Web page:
Last week the Aberdeen American News published the following public opinion from Aberdeen City Councilman Mark Remily:
Public Voice: Kaiser’s position on gays is hateful
2013-06-20 23:07 -0500
“Today, we still have legal discrimination against homosexuals, with many states forbidding legal civil marriage. But progress continues and we have come a long way toward ensuring the equal rights for ‘all’ people.”
Very gracious words, authored by well-respected associate professor of education at NSU Alan Neville and published in the Aberdeen American News on June 18. With that said, I am taking notes on District 3 South Dakota Rep. Dan Kaiser.
In the American News on June 15 (“Legislature split over protection orders for same sex abuses”), columnist Bob Mercer refers to Senate Bill 147, which defines family members covered by domestic abuse protection orders. Its original Senate version was fair. Then it went to the House. There, Kaiser offered his amendment to change the wording to cover only those in domestic abuse be of the opposite sex.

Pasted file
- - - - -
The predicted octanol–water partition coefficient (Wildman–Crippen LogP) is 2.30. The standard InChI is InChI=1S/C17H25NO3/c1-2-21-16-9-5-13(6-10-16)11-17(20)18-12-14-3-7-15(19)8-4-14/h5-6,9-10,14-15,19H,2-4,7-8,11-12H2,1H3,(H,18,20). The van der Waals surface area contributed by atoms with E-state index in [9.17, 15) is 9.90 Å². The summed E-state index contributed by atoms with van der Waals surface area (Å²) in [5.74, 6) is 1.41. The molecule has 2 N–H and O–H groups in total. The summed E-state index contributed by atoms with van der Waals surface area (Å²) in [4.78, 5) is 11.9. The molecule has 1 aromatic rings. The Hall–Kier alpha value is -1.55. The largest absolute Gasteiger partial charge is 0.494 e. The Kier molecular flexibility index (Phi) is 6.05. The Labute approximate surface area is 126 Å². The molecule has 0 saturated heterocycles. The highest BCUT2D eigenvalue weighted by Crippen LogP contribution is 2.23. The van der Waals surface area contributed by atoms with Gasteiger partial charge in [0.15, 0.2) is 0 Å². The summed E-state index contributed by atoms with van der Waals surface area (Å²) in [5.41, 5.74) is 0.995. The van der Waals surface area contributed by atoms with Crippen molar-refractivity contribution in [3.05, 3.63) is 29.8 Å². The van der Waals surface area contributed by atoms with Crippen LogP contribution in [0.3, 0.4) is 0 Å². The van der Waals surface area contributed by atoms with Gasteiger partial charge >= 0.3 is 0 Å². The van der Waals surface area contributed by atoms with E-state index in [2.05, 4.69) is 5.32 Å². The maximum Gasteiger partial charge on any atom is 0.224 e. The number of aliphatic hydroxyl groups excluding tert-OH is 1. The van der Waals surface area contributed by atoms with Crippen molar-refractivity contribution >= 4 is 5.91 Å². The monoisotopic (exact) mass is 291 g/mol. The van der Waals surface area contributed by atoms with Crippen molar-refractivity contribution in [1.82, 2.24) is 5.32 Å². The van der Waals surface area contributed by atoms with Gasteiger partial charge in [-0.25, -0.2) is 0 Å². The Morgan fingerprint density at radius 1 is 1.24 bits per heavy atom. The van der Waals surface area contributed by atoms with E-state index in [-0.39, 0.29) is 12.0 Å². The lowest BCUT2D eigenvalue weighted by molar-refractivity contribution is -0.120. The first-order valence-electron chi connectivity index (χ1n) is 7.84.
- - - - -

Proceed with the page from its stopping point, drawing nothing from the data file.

I cannot find the words to describe how angry I am at this hateful position by a person supposedly representing the people of District 3. Kaiser is saying that if you’re gay or lesbian you have no right to be protected by law enforcement. And this despicable legislator is an Aberdeen Police officer. How hypocritical is that?
In my opinion, Dan Kaiser as an elected official is a crime. Someone in District 3 needs to step up and run against this discriminating individual and get him gone from South Dakota politics forever.